Hotel Limbo

Part Two
17 AUGUST 2021
Image: Organising aid and legal help at the East London Mosque.

This is the second in a short series of diary entries. Read Part One here.

Read our interview with Hannah Marwood of Care4Calais for more on how their volunteers try to support asylum seekers in hotels during the Covid pandemic.

See our main Fortress UK page for more on the basics of asylum law, on how to seek asylum in the UK, how lawyers can help, and on the Home Office’s recent use of military barracks to house asylum seekers.

المقال باللغة العربية — Some of these articles are also available in Arabic.

The East London Mosque, Whitechapel. 3 August 2021.

The new arrival

He and his brothers left Syria some six years ago. He tells us there was a time when he had still hoped the nations of the world would step in to remove Assad and bring the war to an end. But then, he says, he saw that the US was giving a green light to Assad to kill people, and that the world had decided to keep the dictatorship in place. He believes all Syrians would prefer to go home if it was safe. He stayed close to home for many years, living in Turkey. Now he says Turkey is not safe either. He has been in the UK just two weeks.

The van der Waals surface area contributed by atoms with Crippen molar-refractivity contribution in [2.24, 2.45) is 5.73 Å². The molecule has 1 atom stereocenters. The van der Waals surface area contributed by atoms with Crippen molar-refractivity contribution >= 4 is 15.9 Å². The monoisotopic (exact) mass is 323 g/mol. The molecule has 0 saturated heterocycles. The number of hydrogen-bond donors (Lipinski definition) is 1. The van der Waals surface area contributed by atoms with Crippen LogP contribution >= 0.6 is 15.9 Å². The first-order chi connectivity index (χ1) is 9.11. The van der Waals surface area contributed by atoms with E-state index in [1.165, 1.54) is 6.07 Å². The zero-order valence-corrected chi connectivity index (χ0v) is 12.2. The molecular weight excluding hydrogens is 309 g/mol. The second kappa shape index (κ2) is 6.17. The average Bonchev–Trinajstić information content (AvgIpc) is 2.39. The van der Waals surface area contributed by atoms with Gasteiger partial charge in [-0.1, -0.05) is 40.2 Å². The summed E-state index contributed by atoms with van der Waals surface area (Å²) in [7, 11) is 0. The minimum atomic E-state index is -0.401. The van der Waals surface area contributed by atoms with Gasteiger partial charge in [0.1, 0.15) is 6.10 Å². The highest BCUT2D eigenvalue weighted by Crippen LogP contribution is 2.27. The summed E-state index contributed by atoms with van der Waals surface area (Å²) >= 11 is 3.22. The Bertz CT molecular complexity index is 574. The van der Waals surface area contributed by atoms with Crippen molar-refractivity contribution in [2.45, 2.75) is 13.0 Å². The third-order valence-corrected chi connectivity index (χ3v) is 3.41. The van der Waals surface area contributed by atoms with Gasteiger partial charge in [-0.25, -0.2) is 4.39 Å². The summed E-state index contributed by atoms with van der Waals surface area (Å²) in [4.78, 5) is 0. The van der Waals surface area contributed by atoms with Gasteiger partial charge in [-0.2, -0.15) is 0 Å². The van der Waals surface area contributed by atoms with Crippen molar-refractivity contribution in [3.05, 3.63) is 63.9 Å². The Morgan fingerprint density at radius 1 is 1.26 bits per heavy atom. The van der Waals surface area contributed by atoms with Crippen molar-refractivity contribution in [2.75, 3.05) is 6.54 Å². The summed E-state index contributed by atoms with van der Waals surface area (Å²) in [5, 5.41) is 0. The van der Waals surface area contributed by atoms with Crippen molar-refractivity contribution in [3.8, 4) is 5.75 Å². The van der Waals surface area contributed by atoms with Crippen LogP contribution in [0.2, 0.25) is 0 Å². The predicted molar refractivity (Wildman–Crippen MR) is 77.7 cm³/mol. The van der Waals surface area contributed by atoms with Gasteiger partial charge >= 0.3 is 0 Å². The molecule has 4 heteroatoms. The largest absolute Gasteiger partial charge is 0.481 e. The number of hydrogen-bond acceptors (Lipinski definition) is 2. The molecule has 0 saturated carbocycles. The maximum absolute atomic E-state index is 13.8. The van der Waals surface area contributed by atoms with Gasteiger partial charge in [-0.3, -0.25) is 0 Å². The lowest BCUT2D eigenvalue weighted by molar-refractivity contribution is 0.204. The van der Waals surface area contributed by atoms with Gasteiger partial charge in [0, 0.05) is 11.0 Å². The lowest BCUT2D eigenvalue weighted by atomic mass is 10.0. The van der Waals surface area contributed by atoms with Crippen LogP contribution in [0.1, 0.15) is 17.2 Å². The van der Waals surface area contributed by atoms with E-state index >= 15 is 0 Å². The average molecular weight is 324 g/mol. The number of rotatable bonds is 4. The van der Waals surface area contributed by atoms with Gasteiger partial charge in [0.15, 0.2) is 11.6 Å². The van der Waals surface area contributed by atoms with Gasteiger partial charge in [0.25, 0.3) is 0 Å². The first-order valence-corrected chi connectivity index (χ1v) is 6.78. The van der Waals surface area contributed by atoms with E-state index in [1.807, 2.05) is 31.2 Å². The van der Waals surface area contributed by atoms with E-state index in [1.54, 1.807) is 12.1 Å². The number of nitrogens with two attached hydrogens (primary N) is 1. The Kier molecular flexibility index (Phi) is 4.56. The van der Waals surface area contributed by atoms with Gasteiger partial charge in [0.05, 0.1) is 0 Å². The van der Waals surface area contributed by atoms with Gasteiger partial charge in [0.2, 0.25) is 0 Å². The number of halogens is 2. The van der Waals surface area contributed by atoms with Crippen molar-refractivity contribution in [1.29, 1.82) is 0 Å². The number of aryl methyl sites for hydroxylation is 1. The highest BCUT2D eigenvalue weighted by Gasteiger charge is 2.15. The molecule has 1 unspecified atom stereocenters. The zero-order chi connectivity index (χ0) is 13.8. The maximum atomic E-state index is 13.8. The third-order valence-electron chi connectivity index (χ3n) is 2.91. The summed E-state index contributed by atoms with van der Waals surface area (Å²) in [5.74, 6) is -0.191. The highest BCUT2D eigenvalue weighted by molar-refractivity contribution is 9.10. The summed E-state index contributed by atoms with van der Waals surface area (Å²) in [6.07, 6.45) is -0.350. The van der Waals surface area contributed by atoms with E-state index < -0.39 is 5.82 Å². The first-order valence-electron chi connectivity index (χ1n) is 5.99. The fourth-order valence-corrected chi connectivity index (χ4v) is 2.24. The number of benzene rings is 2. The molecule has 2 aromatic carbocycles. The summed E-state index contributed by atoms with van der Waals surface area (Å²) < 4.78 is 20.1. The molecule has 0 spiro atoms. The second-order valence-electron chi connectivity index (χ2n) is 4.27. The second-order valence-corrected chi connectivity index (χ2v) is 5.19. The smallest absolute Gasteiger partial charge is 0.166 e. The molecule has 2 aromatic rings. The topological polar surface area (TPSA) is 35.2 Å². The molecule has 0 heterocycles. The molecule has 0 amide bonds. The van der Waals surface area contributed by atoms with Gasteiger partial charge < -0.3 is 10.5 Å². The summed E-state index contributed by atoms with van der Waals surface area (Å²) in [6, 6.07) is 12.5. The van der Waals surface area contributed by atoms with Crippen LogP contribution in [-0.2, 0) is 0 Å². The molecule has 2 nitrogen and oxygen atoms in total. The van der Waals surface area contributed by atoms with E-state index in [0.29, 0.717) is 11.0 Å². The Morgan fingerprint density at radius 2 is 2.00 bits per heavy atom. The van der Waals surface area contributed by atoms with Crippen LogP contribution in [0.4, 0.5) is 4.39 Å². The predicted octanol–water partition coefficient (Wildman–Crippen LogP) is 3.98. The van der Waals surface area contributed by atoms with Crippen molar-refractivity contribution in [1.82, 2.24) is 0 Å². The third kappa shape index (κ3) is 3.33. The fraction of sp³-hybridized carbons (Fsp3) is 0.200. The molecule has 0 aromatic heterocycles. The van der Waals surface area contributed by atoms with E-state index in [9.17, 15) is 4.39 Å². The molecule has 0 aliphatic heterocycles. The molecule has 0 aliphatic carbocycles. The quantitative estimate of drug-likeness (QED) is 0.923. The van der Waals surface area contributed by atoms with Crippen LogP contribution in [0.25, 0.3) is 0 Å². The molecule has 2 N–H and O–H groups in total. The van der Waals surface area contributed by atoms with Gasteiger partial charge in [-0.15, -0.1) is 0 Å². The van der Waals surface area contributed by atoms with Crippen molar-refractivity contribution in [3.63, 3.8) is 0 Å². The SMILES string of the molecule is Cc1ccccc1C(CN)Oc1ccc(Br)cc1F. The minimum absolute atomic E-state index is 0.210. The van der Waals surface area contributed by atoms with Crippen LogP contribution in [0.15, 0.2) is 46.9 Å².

We are talking in a basement room in the East London Mosque. The mosque has allowed an NGO called Life Seekers Aid to use this room to distribute clothes and shoes to newly arrived asylum seekers who are staying in a nearby hotel. The man we are chatting to is one of several Syrians amongst the group of asylum seekers who have come today, along with Sudanese and Eritreans. And the activist from Life Seekers Aid who invited us here is also Syrian, but we will return to him in a moment.

Back to our conversation with the new arrival. He comes from southern Syria, and he still has family left behind, his mother and sisters who did not feel able to leave. He comes from a rural area, and he says his mother and many like her would prefer to die in Syria than leave. His father has already suffered that fate. And now the Assad regime is renewing its attacks on neighbourhoods in Daraa, south Syria. If the bombing gets close, his mother might move to Damascus for a few weeks, he says. But she will never leave the country. She holds on to a traditional way of life, he tells us. He doesn’t think she could face living in the UK.

Before his exile from Syria, he had already left village life and gone to university in Damascus. Then the revolution came, and the war. The brothers took different paths in those years, to London, to Lebanon, and he himself went to Turkey. He spent a year learning the language there, and then went back to university as a postgraduate. But he says he was forced out of university in Turkey by anti-Syrian prejudice amongst the university staff.